We stopped here for lunch and a quick cocktail just like we did on the first night of our honeymoon. Keira took a photo of us in the same place as we did 12 years ago. The roads around this area have changed substantially and an underground train station is currently being built. This is the area where I noticed the biggest changes and it is wonderful to see things going forward.
After lunch we headed off past the Ho Chi Minh City Town Hall. The roundabout has now been removed and the traffic mayhem has calmed down. It is easy to walk around this area and take in the sites and take photos of the Ho Chi Minh Statute with the the Town Hall behind. I love the photo below, Queen Alannah having her minions fan her in the heat in front of the iconic location.
This area is also where the expensive shops are located in the Diamond Square Shopping Centre, the building is French Colonial and has been recently restored to match the rest of the area. The road that runs up to the Town Hall has been narrowed and the median strip widened with landscape gardens and pathways for tourists to walk around. Its wide and spacious and very welcoming area to walk around even at night.
Next stop on the Lucas self guided tour of District 1 is Notre Dame Cathedral and the Saigon Post Office that are located right across from each other. Just a heads up, the Cathedral closes at 4pm, so if you want to have a look inside be there before then, we weren’t! The gates were closed but the doors were open so the kids got a quick look through the gates.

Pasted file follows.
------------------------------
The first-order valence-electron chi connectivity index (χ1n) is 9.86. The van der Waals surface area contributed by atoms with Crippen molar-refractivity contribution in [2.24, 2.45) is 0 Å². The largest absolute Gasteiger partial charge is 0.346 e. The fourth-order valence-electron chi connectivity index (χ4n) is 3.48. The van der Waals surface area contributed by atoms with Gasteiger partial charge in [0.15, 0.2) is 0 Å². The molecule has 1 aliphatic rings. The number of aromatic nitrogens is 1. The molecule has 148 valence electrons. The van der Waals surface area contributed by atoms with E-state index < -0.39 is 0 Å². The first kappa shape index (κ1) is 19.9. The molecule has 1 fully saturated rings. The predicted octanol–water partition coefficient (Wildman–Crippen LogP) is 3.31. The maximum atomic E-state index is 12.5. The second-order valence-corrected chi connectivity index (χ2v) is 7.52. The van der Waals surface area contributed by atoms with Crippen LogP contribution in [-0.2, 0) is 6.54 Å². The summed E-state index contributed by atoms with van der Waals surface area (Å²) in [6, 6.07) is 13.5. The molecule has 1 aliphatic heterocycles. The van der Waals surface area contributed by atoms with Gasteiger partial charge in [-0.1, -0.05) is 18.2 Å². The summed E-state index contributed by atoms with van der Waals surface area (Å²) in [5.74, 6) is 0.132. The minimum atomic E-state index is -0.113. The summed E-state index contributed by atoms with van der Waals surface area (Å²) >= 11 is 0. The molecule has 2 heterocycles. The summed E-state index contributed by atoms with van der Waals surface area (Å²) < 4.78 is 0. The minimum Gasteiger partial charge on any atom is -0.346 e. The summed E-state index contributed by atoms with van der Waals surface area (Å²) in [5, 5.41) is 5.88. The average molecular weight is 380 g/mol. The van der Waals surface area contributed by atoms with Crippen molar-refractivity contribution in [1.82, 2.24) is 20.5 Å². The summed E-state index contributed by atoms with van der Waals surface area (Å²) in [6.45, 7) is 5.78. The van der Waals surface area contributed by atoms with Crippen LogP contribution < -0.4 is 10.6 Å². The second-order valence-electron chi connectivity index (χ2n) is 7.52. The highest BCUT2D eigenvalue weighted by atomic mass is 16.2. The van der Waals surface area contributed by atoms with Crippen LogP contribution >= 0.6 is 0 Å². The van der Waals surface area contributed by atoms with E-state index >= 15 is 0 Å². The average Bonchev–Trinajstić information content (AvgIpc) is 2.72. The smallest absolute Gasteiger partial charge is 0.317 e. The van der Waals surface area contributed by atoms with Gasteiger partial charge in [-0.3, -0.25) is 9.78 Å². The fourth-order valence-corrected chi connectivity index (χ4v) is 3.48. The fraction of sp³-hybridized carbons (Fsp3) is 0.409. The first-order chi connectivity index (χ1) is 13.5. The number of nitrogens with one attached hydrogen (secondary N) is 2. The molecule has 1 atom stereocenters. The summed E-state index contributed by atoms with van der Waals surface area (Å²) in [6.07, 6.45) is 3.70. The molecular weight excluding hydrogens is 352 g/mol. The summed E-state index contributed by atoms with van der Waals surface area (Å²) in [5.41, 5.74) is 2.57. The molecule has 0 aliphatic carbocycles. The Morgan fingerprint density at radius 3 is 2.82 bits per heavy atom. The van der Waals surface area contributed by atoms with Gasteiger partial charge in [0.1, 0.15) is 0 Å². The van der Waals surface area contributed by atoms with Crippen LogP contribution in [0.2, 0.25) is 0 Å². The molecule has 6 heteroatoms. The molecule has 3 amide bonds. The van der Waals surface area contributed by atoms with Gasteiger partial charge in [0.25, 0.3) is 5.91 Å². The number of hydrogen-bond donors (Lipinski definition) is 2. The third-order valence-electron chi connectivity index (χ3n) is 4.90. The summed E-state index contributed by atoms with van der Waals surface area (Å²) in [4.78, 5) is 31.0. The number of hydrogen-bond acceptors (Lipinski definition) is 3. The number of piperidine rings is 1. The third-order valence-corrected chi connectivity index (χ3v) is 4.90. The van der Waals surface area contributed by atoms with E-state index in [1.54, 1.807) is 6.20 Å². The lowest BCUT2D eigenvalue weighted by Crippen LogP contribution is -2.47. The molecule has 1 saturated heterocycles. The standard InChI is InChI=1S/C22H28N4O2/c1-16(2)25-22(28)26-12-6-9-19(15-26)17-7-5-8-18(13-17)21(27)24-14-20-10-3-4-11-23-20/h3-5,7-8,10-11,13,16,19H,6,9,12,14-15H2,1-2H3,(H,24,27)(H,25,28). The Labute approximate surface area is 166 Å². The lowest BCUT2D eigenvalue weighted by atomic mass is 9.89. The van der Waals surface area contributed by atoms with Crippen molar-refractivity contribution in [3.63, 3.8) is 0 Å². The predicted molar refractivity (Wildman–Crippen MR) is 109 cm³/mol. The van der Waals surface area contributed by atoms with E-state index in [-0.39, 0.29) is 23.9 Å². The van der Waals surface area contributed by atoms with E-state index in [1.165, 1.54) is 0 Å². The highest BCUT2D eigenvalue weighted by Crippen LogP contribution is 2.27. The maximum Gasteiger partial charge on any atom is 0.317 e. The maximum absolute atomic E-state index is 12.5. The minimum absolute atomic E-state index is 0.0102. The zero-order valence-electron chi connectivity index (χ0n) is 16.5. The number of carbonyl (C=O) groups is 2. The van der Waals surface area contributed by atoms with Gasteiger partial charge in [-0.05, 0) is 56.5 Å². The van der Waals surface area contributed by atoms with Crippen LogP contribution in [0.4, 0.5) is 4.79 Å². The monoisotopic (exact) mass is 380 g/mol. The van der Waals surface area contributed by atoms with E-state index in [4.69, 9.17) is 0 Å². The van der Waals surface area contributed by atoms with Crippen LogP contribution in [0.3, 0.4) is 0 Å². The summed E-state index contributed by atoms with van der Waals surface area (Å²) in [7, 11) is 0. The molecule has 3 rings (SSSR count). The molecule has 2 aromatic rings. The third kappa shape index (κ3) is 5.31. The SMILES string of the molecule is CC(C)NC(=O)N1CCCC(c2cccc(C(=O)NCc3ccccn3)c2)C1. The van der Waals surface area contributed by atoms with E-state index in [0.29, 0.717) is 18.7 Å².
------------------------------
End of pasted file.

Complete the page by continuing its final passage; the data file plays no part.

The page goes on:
The Saigon Post Office is another French Colonial building and it still operates as a post office. There is a souvenir shop in the middle most filled with lacquered items, public phones around the walls and there’s a tour desk to organise any activities you would like to attend. Not to mention the post office!
When we were leaving there was a man outside selling donuts from a tray he was balancing on his head. The kids were excited with his balancing act and wanted to try one. We bought a few and then the kids had photos with him and he put the tray on their heads, they thought that was wonderful. The Vietnamese always make an effort with the kids and you can tell that they love children.